It’s not us, it’s them


IT’S the first week of winter, and we’re feeling a bit unloved. Turns out no one wants a bit of paper saying they’re Irish, which is like being dumped by 70 million people all at the same time. So we’re holed up on the sofa, tucking into a vat of brown-bread ice-cream and watching Darby O’Gill and the Little People on a loop. ‘Sod you then. We’re too nice for you anyway. And there’s plenty more fish in… oh.’

Demand for the government’s Certificate of Irish Heritage – that prop of countless photo ops which gets presented to any international dignity gracious enough to mention (or careless enough to let slip) that they have an ancestor from the old sod – has proved “disappointing”. Since its launch in September last year, only 1,042 certificates have been issued, it was reported this week.

The Irish-American news site Irish Central interviewed Irish Americans to find out why, and the respondents reportedly said the procedure involved in acquiring a certificate was too complicated. You see, in order to claim an Irish ancestry certificate, you had to be able to prove you had an Irish ancestor.

That must be what’s been getting in the way. It isn’t that no one can be arsed acquiring a certificate of Irish heritage. It’s that millions and millions of people would dearly love one but they just don’t want to be put to any trouble about it. It’s all instant gratification with these people. They lack commitment. It’s not us, it’s them.

“I settled for a ‘Kiss Me I’m Irish’ t-shirt instead,” Irish Central quoted one Irish-American as saying. (They probably keep a small stash of ‘typical’ Irish Americans in Irish Central’s Manhattan offices, so there’s always one on hand to deliver a twinkly pull-quote.)

In truth, you can probably pick up a ‘Kiss Me I’m Irish’ t-shirt for €10, whereas the price of a Certificate of Irish Heritage, which is about as useful, is quite a bit higher. It’s billed as costing €40, but that’s because the government has turned all Ryanair about hidden costs. Once you add in shipping and VAT, it actually comes in at €55.35, unframed. And let that be a lesson to those who persist in saying Michael O’Leary should be running the country.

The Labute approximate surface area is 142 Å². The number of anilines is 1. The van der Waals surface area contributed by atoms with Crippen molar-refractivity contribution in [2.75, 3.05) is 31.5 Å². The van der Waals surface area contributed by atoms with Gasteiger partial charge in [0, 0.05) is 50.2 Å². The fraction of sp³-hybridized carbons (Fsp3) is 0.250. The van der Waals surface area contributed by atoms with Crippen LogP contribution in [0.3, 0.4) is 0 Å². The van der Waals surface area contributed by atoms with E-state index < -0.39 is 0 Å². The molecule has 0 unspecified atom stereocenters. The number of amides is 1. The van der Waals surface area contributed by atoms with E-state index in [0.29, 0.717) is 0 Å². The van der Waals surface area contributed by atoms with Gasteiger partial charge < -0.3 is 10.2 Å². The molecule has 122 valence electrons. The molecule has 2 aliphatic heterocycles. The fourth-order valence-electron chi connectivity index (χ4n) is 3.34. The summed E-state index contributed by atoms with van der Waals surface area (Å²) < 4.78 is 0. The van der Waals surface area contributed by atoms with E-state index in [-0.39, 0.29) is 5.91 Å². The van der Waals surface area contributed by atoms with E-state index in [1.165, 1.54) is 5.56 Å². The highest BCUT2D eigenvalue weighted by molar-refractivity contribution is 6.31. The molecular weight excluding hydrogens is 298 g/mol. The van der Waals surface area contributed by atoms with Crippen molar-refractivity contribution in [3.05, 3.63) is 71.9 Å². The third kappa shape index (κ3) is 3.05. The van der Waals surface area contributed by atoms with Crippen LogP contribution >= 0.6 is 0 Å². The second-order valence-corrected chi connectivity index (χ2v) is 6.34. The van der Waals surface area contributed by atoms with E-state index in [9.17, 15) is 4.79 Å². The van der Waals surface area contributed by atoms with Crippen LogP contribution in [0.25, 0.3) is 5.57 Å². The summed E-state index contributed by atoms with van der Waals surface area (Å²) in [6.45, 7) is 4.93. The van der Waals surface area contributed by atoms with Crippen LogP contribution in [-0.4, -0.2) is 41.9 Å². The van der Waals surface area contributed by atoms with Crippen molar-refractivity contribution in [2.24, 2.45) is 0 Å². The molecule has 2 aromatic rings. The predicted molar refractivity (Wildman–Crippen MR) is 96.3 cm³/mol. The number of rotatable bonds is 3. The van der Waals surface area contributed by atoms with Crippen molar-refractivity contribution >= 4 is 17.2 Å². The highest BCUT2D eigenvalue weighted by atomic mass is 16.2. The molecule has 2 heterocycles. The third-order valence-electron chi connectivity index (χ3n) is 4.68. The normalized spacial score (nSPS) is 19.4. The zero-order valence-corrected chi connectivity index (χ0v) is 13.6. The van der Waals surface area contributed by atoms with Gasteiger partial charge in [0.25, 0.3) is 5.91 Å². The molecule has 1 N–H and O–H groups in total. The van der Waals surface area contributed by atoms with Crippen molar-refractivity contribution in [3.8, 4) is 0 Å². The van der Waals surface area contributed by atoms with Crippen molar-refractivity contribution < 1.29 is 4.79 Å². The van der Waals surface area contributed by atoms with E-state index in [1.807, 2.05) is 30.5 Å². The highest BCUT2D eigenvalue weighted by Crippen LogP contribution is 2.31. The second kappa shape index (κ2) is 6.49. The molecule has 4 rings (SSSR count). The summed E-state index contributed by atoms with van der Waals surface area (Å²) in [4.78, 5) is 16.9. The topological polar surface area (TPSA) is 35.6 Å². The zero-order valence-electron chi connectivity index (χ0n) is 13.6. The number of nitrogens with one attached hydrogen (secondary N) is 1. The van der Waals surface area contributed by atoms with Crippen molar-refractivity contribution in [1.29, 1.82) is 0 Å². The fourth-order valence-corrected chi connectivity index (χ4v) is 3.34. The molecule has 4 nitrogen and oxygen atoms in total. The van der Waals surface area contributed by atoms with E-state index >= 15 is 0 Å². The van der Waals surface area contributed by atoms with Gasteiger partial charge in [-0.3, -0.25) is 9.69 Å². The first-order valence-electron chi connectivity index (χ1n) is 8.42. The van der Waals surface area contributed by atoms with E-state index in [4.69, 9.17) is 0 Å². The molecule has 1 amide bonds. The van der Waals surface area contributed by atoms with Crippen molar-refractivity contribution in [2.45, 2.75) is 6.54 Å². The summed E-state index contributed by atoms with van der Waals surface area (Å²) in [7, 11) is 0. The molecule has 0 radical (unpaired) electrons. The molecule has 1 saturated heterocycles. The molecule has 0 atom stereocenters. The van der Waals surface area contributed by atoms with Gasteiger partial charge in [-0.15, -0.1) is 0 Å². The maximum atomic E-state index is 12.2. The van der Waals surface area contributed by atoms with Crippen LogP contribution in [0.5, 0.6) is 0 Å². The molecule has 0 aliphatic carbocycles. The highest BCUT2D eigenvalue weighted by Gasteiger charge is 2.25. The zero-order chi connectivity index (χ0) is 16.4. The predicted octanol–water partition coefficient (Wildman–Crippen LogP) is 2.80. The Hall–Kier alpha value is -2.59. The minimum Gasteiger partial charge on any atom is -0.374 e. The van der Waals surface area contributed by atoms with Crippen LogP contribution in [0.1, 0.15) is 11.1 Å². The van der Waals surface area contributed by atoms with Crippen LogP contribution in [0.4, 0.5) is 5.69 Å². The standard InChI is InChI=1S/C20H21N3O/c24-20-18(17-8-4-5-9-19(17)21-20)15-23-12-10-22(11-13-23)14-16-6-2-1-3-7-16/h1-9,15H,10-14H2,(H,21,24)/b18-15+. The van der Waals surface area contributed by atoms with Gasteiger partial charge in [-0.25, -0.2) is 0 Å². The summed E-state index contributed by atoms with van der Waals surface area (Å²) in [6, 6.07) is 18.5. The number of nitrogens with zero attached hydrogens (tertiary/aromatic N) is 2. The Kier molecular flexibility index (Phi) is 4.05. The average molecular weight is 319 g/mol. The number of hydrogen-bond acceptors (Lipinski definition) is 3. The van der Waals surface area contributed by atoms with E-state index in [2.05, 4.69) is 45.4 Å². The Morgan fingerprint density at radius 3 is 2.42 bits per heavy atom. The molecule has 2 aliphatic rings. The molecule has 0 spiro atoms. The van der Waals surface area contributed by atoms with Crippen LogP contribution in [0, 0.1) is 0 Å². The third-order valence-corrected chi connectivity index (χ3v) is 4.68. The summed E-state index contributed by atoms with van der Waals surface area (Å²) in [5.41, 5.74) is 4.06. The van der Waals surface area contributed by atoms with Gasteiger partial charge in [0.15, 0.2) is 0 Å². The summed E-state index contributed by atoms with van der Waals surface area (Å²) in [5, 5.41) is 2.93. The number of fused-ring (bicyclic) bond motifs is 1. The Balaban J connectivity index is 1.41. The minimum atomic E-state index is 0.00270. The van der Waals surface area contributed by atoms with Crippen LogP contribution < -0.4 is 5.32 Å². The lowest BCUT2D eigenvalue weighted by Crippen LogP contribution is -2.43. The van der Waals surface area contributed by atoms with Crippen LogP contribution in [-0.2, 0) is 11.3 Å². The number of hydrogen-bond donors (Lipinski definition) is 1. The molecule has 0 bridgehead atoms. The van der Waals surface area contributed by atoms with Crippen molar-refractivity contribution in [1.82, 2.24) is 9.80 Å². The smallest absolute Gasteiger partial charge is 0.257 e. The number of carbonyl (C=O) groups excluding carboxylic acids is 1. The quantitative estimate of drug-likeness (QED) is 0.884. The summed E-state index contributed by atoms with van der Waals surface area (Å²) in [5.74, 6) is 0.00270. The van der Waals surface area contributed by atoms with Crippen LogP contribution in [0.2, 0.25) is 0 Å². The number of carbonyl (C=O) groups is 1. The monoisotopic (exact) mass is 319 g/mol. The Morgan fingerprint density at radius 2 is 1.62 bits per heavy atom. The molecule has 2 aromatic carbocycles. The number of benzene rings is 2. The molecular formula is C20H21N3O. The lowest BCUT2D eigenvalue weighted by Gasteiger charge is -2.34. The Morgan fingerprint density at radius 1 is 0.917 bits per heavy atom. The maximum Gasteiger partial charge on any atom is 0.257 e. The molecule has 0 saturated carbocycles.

Anyway, because the procedure was regarded as too onerous, it has been relaxed in recent months. The burden of proving your Irish roots has been lifted. So your correspondent has done some investigating (not at all, don’t mention it, that’s what I’m here for) to establish just how complicated it now is.

In the interests of research, I pretended to be an Irish American. (For what it’s worth, I felt instantly more prosperous and more strident in my opinions about how both Ireland and America should be governed. And may you be in heaven half an hour before the devil knows you’re dead.)

The procedure now is that you have to know your own name and the name of your Irish ancestor. Easy-peasy so far, no? Then you have to answer two of the following seven questions: What town or parish in Ireland did the person come from? What year were they born? What year did they leave Ireland? What was their port of departure? What was their port of arrival? Where did they settle in their adopted country? What was their occupation?

Hang on a second, is anyone actually going to verify this? And if not, then why hold back? Isn’t that just the sort of small thinking – the unpretentious ambitions, the dread of getting notions, the chronic fear of ridicule – that’s been keeping this country down? Let’s see…

Ancestor: Dalton Silvermoor; emigrated to New York in 1830; became an interpretive dance critic and a celebrated wit; had children by seven different men, at least one of them a serving president; made a heroic stab at the Northwest Passage; oh, and got embroiled in one of the South American revolutions. Hey presto, yours truly suddenly has an interesting pedigree.

Ancestor: Falmouth Kearney, labourer; left his home in Moneygall in 1850, bound for Americay; had 10 children and settled in Indiana. Bingo, I’m on Barack Obama’s Christmas card list.

The whole idea of this sort of genealogical vanity is that you turn out to be more important than you – and more importantly, everyone else – thought you were. And this may be what’s putting people off buying a certificate of Irish heritage.

No one would be inclined to boast about being the descendant of some worthless alcoholic farmhand in County Roscommon. Poor ancestors are fine but they have to be Worthy Poor. And ideally we’d prefer to be descended from Daniel O’Connell or Granuaile. Why spend €55.35 to show everyone that you’re not?


Published in the Irish Mail on Sunday, 4 November 2012